— Review of A Change of Skies Yasmine Gooneratne 1991 single work novel
Don't Miss this Serve of Barry Mundy Rob Johnson , 1991 single work review
— Appears in: The Advertiser Magazine , 14 September 1991; (p. 13)

— Review of A Change of Skies Yasmine Gooneratne 1991 single work novel
Happy Families and a Different Kind of Grieving Simon Hughes , 1991 single work review
— Appears in: The Age , 28 September 1991; (p. 11)

— Review of Usher Matthew Condon 1991 single work novel ; Modern Interiors Andrea Goldsmith 1991 single work novel ; A Change of Skies Yasmine Gooneratne 1991 single work novel
Love and Hope Over the Suburban Back Fence Terry Lane , 1991 single work review
— Appears in: The Age , 6 October 1991;

— Review of A Change of Skies Yasmine Gooneratne 1991 single work novel
Melodrama in the Pacific Theatre Dennis Davison , 1991 single work review
— Appears in: The Weekend Australian , 17-18 August 1991; (p. rev 2)

— Review of A Change of Skies Yasmine Gooneratne 1991 single work novel ; Life Sentence Nigel Gray 1984 selected work short story ; Deathwatch Colin Falconer 1991 single work novel
On the Way from Sri Lanka to Sydney... Nancy E. Schaumburger , 1991 single work review
— Appears in: Antipodes , December vol. 5 no. 2 1991; (p. 149-150)

— Review of A Change of Skies Yasmine Gooneratne 1991 single work novel
The Migrant Experience of Exile, Change and Discovery Shelagh Goonewardene , 1991 single work review
— Appears in: The Sri Lankan , November 1991; (p. 8)

— Review of A Change of Skies Yasmine Gooneratne 1991 single work novel
The Shock of the New Michelle De Kretser , 1991 single work review
— Appears in: Australian Women's Book Review , December vol. 3 no. 4 1991; (p. 10-11)

— Review of A Change of Skies Yasmine Gooneratne 1991 single work novel
Yamine Gooneratne's First Novel 1991 single work review
— Appears in: Lanka Woman , 9 October vol. 8 no. 36 1991; (p. 12)

— Review of A Change of Skies Yasmine Gooneratne 1991 single work novel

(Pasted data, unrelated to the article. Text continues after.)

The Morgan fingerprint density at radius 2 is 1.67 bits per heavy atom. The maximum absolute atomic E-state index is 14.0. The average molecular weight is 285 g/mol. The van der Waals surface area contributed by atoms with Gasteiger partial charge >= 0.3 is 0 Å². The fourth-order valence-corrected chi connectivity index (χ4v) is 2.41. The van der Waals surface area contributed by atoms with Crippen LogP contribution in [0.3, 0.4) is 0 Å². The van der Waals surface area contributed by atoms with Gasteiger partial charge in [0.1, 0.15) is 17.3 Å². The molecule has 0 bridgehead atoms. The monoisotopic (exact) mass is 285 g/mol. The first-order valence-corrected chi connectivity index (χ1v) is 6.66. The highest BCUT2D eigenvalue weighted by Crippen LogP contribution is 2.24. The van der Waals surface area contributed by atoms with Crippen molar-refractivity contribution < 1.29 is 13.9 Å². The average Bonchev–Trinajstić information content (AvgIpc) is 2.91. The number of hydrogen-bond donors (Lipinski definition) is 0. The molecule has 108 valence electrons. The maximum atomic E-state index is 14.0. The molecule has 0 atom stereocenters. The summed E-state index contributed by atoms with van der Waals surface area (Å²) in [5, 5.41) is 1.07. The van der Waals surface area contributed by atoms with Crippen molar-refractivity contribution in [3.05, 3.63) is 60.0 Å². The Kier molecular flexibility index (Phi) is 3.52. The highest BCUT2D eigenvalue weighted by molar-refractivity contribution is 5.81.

A Debut Novel - With a Dash of Adventure and Suspense Lakshmi De Silva , 1992 single work review
— Appears in: Sri Lanka News , 19 February 1992; (p. 14)

— Review of A Change of Skies Yasmine Gooneratne 1991 single work novel
Migrants in Wonderland Haydn Williams , 1992 single work review
— Appears in: The CRNLE Reviews Journal , no. 1 1992; (p. 34-36)

— Review of A Change of Skies Yasmine Gooneratne 1991 single work novel
Refreshingly Readable Roshan Peiris , 1992 single work review
— Appears in: The Sunday Times [Perth] , 15 March 1992; (p. 13)

— Review of A Change of Skies Yasmine Gooneratne 1991 single work novel
Untitled Sonya Ghosh , single work review
— Review of A Change of Skies Yasmine Gooneratne 1991 single work novel
A Sri Lankan Pearl Subhash K. Jha , 1993 single work review
— Appears in: The Times of India , 7 February 1993;

— Review of A Change of Skies Yasmine Gooneratne 1991 single work novel
Looking Different/Re-thinking Difference : Global Constraints and/or Contradictory Characteristics in Yasmine Gooneratne's A Change of Skies and Adib Khan's Seasonal Adjustments Yvette Tan , 2002 single work criticism
— Appears in: Literature and Racial Ambiguity 2002; (p. 233-251)
The Great Southern Land : Asian-Australian Women Writers Re-View the Australian Landscape Shirley Tucker , 2003 single work criticism
— Appears in: Australian Literary Studies , October vol. 21 no. 2 2003; (p. 178-188)
Tucker examines the representation of landscape in Asian-Australian women's writing in terms of the aesthetics of Australian literature.
Nations without States : The Search for Home in H. H.. Richardson's Fortunes of Richard Mahony and Yasmine Gooneratne's A Change of Skies John McLaren , 1995-1996 single work criticism
— Appears in: The Commonwealth Review , vol. 7 no. 1 1995-1996; (p. 79-86)
Bushes in Two Hemispheres : Susanna Moodie's Roughing It in the Bush and Yasmine Gooneratne's A Change of Skies A. G. Khan , 1995-1996 single work criticism
— Appears in: The Commonwealth Review , vol. 7 no. 1 1995-1996; (p. 87-96)
Author's introduction: 'Two women writers belonging to different hemispheres describe the immigrant experience to arrive at different conclusions. While Susanna Moodie's account was to educate the aspirants to not to risk the journey to Canada, Yasmine Gooneratne tries to drive away such apprehensions by asserting that Australia is a place that would not permit one to return home. This paper seeks to study human predicament in two different hemispheres of people caught up in adverse circumstances.' (87)
Yasmine Gooneratne's A Change of Skies and Bharati Mukherjee's Jasmine : The Immigrant Experience in Australia and the USA Indira Nityanandam , 1992-1993 single work criticism
— Appears in: The Commonwealth Review , vol. 4 no. 2 1992-1993; (p. 50-54)
Cross-Cultural Encounters in Amit Chaudhuri's Afternoon Raag and Yasmine Gooneratne's A Change of Sky Vera Alexander , 2003 single work criticism